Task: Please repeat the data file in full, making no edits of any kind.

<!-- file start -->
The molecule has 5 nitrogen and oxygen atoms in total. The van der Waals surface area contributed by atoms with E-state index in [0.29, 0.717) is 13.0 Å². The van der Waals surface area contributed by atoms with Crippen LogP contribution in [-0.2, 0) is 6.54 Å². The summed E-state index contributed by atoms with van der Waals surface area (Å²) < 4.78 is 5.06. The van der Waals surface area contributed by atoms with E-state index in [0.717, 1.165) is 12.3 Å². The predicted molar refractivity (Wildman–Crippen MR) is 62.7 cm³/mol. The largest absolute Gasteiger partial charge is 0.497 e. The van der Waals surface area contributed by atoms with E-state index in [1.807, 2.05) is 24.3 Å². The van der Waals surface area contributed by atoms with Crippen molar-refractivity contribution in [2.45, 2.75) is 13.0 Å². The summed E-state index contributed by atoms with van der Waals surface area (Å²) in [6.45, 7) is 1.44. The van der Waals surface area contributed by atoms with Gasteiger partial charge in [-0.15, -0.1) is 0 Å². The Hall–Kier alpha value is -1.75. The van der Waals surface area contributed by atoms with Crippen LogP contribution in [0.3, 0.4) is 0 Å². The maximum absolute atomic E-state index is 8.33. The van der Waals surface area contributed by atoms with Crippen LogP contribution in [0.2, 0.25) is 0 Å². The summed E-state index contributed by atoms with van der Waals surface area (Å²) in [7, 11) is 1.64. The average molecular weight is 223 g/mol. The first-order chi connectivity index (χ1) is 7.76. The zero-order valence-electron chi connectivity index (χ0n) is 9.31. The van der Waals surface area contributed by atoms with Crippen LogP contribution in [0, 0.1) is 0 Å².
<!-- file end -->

The molecule has 5 nitrogen and oxygen atoms in total. The van der Waals surface area contributed by atoms with E-state index in [0.29, 0.717) is 13.0 Å². The van der Waals surface area contributed by atoms with Crippen LogP contribution in [-0.2, 0) is 6.54 Å². The summed E-state index contributed by atoms with van der Waals surface area (Å²) < 4.78 is 5.06. The van der Waals surface area contributed by atoms with E-state index in [0.717, 1.165) is 12.3 Å². The predicted molar refractivity (Wildman–Crippen MR) is 62.7 cm³/mol. The largest absolute Gasteiger partial charge is 0.497 e. The van der Waals surface area contributed by atoms with E-state index in [1.807, 2.05) is 24.3 Å². The van der Waals surface area contributed by atoms with Crippen molar-refractivity contribution in [2.45, 2.75) is 13.0 Å². The summed E-state index contributed by atoms with van der Waals surface area (Å²) in [6.45, 7) is 1.44. The van der Waals surface area contributed by atoms with Gasteiger partial charge in [-0.15, -0.1) is 0 Å². The Hall–Kier alpha value is -1.75. The van der Waals surface area contributed by atoms with Crippen LogP contribution in [0.3, 0.4) is 0 Å². The maximum absolute atomic E-state index is 8.33. The van der Waals surface area contributed by atoms with Crippen LogP contribution in [0.2, 0.25) is 0 Å². The summed E-state index contributed by atoms with van der Waals surface area (Å²) in [7, 11) is 1.64. The average molecular weight is 223 g/mol. The first-order chi connectivity index (χ1) is 7.76. The zero-order valence-electron chi connectivity index (χ0n) is 9.31. The van der Waals surface area contributed by atoms with Crippen LogP contribution in [0, 0.1) is 0 Å².